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Showing posts from August, 2020

The Milwaukee Road's River Division Abandonment

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Like roads, many railroad lines have been realigned and improved over time, and thus there are many examples of railroad abandonments that do not result in any loss of railroad service. Typing in "original alignment" onto our map will display all of the re-alignments we have found, although many more exist across North America. One example of this was the Milwaukee Road's River Division between Hastings, MN and Red Wing, MN. The original alignment of the road lay along the Vermilion River on swampy land, and was thus prone to flooding and track washouts. Image : "Red Wing's leading quarry owner G.A. Carlson built this 1882 Barn Bluff limestone kiln near the Milwaukee Road's tracks. He wished to facilitate shipments of lime and cement. The kiln, pictured about 1885, still exists." In 1908, this roughly 13 mile section of line was abandoned in favor of a straighter, more easterly grade on higher ground. The 13.1 mile original alignment in B

The Medway Branch Railroad

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The Medway Branch Railroad was, as the name suggests, a short branch line from the Norfolk County Railroad at North Wrentham, MA (present-day Norfolk), running northwesterly toward Medway, MA, beginning in 1853. ( Right-of-Way ) The road offered passengers round trips between Medway to North Wrentham, where they could connect to Boston and points east. If a train wasn't running, passengers could traverse the route via a handcar. Passenger traffic did not sustain the line, and governmental funding did not come for the venture. In 1863, it came under the umbrella of the Boston Hartford & Erie, along with the Norfolk County Railroad. Just one year later, the line was abandoned, making it one of the earliest railroad abandonments in Massachusetts. Image : Boston Hartford & Erie Locomotive “Hooksett” [Medway Historical Society]

The Wild Mouse at Eagle Amusement Park

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Eagle Park was an amusement park located in Cache, OK, opening in 1957. It sat on land from an earlier amusement park known as Craterville Park. At its peak, it had numerous rides, shows, and events, and had ample campground land as well. The signature attraction was Wild Mouse, a roller coaster type of the same name . The park closed in 1985 amid rising insurance costs, and the owners not wishing to raise prices for entrance. Despite last operating in 1985, a few of the rides still stand today, most notably the Wild Mouse roller coaster. Image: Wild Mouse by Ricky Summersett, 2020. ( RCDB )

The Springfield & Illinois South Eastern Railway

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The Springfield and Illinois South Eastern Railway connected Springfield, Illinois' State Capital, to Shawneetown, IL on the Ohio River, a distance of about 175 miles. The company was formed in 1870 following a merger of two railroad companies: The Pana Springfield & North Western Railroad, and Illinois South Eastern Railway. Both a product of mergers and acquisitions, it would succumb to one just five years later, when it was acquired by the Ohio & Mississippi Railway.  For most of its life however, it would fall under the flag of the B&O Railroad, as subsidiary line the Baltimore and Ohio Southwestern Railroad. B&O 2917 Locomotive. Image via Southern Illinois Railroads The B&O combined the right of way with its own branch line from Springfield northwest to Beardstown, IL, creating a 220+ mile line.  The Line on an 1876 B&O Railroad Map. Image: Wikipedia Commons The line would slowly be abandoned throughout the latter part of the 2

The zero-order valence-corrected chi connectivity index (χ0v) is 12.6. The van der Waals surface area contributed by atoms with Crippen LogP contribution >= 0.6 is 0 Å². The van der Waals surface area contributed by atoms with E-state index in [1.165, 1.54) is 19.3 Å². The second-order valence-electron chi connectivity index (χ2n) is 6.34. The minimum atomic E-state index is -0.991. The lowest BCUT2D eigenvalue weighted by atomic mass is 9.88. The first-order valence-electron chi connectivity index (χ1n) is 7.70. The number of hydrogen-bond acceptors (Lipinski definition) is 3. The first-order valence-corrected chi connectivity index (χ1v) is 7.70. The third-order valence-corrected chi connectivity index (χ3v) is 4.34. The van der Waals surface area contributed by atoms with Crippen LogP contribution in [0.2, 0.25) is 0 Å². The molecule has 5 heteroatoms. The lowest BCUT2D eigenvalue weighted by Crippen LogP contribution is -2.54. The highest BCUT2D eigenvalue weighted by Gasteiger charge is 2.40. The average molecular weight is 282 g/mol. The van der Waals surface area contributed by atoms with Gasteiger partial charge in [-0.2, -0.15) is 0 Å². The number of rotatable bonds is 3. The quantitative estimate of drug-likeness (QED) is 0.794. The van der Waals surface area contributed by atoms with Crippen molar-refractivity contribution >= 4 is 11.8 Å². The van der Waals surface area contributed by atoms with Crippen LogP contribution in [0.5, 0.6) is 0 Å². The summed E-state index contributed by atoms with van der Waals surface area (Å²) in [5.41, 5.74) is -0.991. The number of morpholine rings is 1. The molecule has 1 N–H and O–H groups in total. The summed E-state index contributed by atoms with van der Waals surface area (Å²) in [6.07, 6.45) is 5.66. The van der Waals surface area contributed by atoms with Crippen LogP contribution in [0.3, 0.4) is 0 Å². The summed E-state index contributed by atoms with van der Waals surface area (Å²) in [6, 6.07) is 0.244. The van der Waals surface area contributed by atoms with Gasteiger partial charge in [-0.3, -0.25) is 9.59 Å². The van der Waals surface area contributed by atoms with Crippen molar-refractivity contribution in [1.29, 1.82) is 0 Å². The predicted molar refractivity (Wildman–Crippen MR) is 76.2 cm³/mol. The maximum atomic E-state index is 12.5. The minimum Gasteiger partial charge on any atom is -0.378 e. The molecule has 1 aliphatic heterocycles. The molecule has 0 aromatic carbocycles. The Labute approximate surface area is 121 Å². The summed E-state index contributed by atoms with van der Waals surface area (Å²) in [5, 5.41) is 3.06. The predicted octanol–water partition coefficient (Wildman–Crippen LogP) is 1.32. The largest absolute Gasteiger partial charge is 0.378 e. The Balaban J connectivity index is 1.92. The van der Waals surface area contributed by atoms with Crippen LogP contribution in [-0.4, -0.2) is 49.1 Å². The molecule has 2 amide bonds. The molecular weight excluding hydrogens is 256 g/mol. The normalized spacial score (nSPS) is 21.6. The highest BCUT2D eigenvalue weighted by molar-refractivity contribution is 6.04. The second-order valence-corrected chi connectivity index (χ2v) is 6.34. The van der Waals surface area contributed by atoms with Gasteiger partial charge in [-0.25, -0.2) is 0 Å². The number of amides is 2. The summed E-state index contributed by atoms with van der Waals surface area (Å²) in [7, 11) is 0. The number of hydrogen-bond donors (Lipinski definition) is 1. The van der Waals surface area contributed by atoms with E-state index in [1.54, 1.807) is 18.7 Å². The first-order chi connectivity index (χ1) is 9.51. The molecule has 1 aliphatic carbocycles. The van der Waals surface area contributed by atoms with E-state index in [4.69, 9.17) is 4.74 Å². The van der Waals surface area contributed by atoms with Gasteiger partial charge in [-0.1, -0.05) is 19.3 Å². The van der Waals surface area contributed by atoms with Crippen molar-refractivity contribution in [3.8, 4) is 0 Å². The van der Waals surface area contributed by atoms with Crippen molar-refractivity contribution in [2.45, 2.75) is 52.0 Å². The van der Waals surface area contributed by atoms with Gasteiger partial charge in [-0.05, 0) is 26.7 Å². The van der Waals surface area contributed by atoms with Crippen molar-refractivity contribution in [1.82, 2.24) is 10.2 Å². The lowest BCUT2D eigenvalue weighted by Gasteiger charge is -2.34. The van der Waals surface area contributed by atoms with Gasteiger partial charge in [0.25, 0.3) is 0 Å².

The Elham Valley Railway

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The Elham Valley Railway ran between Folkestone and Canterbury in the southeast United Kingdom. It was a product of competition between the South Eastern Railway and the London, Chatham & Dover Railway, as the two sought the railway traffic in the area. ( Right of Way ) Unknown photographer via Pinterest. Etchinghill Railway Tunnel along the former route. Built in 1887, it was just under 16 miles in length. As it ran primarily through rural areas throughout its life, it was never a successful operation. According to Chris Rosindale, "Much of it can still be seen and walked on its route through the Elham Valley. This is a line which really should never have been built, it owed its existence to a fierce rivalry between the South Eastern Railway and the London, Chatham and Dover Railway over access to the Channel ports. It was built by one of the two companies as a blocking action to stop the other company from invading its 'territory.' Barrie A.F. Clark'

The Ohio River & Columbus Railway

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The Ohio River & Columbus Railway ran from Sardinia, OH to Ripley, OH on the Ohio River, a distance of 24.6 miles. It ran along steam power, but was planned for electrification, and held other properties more similar to interurban railways than a short line railroad. Nicknamed, the " Relief and Comfort ", it only operated for fourteen years. OR&C Right of Way south of Georgetown, OH. Image: USGS Higgins Topo Map, 1931 The route opened in 1903 along a similar route proposed earlier by the Columbus & Maysville Railroad, a predecessor railroad to the Norfolk & Western , with whom the OR&C interchanged with at Sardinia. Image: OR&C 4-6-0 Locomotive at Ripley, OH. Virginia Tech Archives. Heading southeasterly along the Ohio River, the railroad planned to extend to Aberdeen, as well as completely electrify their right of way, but neither of these initiatives were accomplished on account of financial hardships. While the line had more favorable f